Two of Falcon Heavy’s boosters returning to Earth at Cape Canaveral eight minutes after launch.

FROM the same pad where the National Aeronautics and Space Administration (Nasa) launched rockets that carried astronauts to the moon, a big, new United States rocket arced into space on Tuesday.

But, this time, Nasa was not involved. The rocket, the Falcon Heavy, was built by SpaceX, the company founded and run by billionaire entrepreneur Elon Musk.

“It seems surreal to me,” Musk said during a news conference after the launch.

The launch of this turbocharged version of the workhorse Falcon 9 rocket, which has been carrying cargo to space for years, marks an important milestone in spaceflight, the first time a rocket this powerful has been sent into space by a private company rather than a government space agency.

“It’s kind of silly and fun, but silly and fun things are important,” Musk said.

The rocket carried a playful payload: Musk’s red Roadster, an electric sports car built by his other company, Tesla.

Strapped inside the car is a mannequin wearing one of SpaceX’s spacesuits. They are expected to orbit the sun for hundreds of millions of years.

The success gives SpaceX momentum to begin developing even larger rockets, which could help fulfil Musk’s dream of sending people to Mars.

To do that, he has described a new-generation rocket called BFR (the B stands for big; the R for rocket) that might be ready to launch in the mid-2020s.

The near-flawless performance of the Heavy on Tuesday “gives me a lot of confidence we can make the BFR design work”, Musk said. He added that he hoped the launch would encourage other companies and other countries to aim for more ambitious goals in space.

“We want a new space race. Races are exciting.”

Musk’s visions include humans living both on Earth and Mars. He’s part of a new generation of entrepreneurial space pioneers that includes Jeff Bezos, the founder of Amazon, who has said one of the goals driving his rocket company, Blue Origin, is the prospect of millions of people living in space. Planetary Resources, a US company with a large investment from Luxembourg, hopes to mine asteroids for profit. Moon Express, based in Florida, sees a business in providing regular transportation to and from the moon.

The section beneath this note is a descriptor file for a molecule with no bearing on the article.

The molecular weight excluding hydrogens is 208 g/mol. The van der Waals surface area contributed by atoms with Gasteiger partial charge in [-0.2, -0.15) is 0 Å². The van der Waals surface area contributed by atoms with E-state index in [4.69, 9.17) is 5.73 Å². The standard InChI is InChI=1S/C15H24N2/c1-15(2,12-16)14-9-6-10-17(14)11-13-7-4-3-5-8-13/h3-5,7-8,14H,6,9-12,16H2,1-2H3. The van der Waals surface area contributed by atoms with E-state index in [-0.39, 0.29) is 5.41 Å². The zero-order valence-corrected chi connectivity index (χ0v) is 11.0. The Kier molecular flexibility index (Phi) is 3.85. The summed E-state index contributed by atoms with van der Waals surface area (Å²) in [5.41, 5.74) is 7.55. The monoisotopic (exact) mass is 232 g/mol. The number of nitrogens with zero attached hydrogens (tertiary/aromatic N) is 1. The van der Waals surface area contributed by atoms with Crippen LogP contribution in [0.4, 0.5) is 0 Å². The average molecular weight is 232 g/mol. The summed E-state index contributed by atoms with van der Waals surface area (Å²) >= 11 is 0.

For now, the Heavy will enable SpaceX to compete for contracts to launch larger spy satellites, and some experts in spaceflight are encouraging Nasa to use private rockets like the Heavy instead of the gigantic and more expensive rocket, the Space Launch System, that is currently being developed in part to take astronauts back to the moon.

“It basically gives them another tool in their toolbox for accomplishing the space community’s goals,” said Phil Larson, an assistant dean at the University of Colorado’s engineering school who previously worked as a senior manager of communications and corporate projects at SpaceX.

Although delayed by high-altitude winds, the countdown proceeded smoothly, without any of the glitches that have bedeviled other maiden launches of new rockets.

The Heavy roared to life, a plume of smoke and steam shooting sideways from the launch pad.

It rose from the pad, with an impossibly bright glare of 27 engines beneath it.

About 15 seconds later, a thunderous roar, travelling at the speed of sound, rolled over the spectators.

The spacecraft will journey through Earth’s Van Allen radiation belt over the coming hours.

If it succeeds, Musk’s sports car will head away from Earth onto an elliptical orbit around the sun that extends as far out as Mars’ orbit.

Just over three minutes after it blasted off, the most suspenseful part of the flight was over, as the boosters dropped off and the second stage continued into Earth orbit.

Some eight minutes after the launch, a pair of sonic booms rocked the area as the two side boosters set down in near synchrony on two landing pads at Cape Canaveral.

In the past few years, SpaceX has figured out how to routinely bring a booster stage back in one piece to fly again on future flights.

The one blemish on the mission was that the centre booster, which was to set down on a floating platform in the Atlantic, slammed into the water instead, because some of the engines failed to ignite for the final landing burn.

Once in orbit, the rocket sent back a video of the spacesuit-wearing mannequin in the car with a hand on the steering wheel.

On the dashboard were the words “Don’t Panic”, a nod to Douglas Adams’ book, The Hitchhiker’s Guide to the Galaxy.

Since 2010, the company has been sending the smaller Falcon 9 rocket into orbit, deploying satellites and carrying cargo to crews aboard the International Space Station.

The company has disrupted the global launch business with its lower prices and reusable boosters.

The Falcon Heavy is capable of lifting 140,000 pounds to low-Earth orbit, more than any other rocket today. Because all three boosters are to be recovered to fly again, a Falcon Heavy launch costs not much more than one by the company’s existing rocket, Musk said.

SpaceX lists a price of US$90 million (RM352 million) for a Falcon Heavy flight, compared with US$62 million for one by Falcon 9, a bargain in the context of spaceflight.

Musk estimated that his company had spent more than half a billion dollars on Falcon Heavy and said that the programme was almost cancelled three times.

SpaceX has booked coming Heavy flights for Arabsat, a Saudi Arabian communications company, and the US Air Force.--NYT

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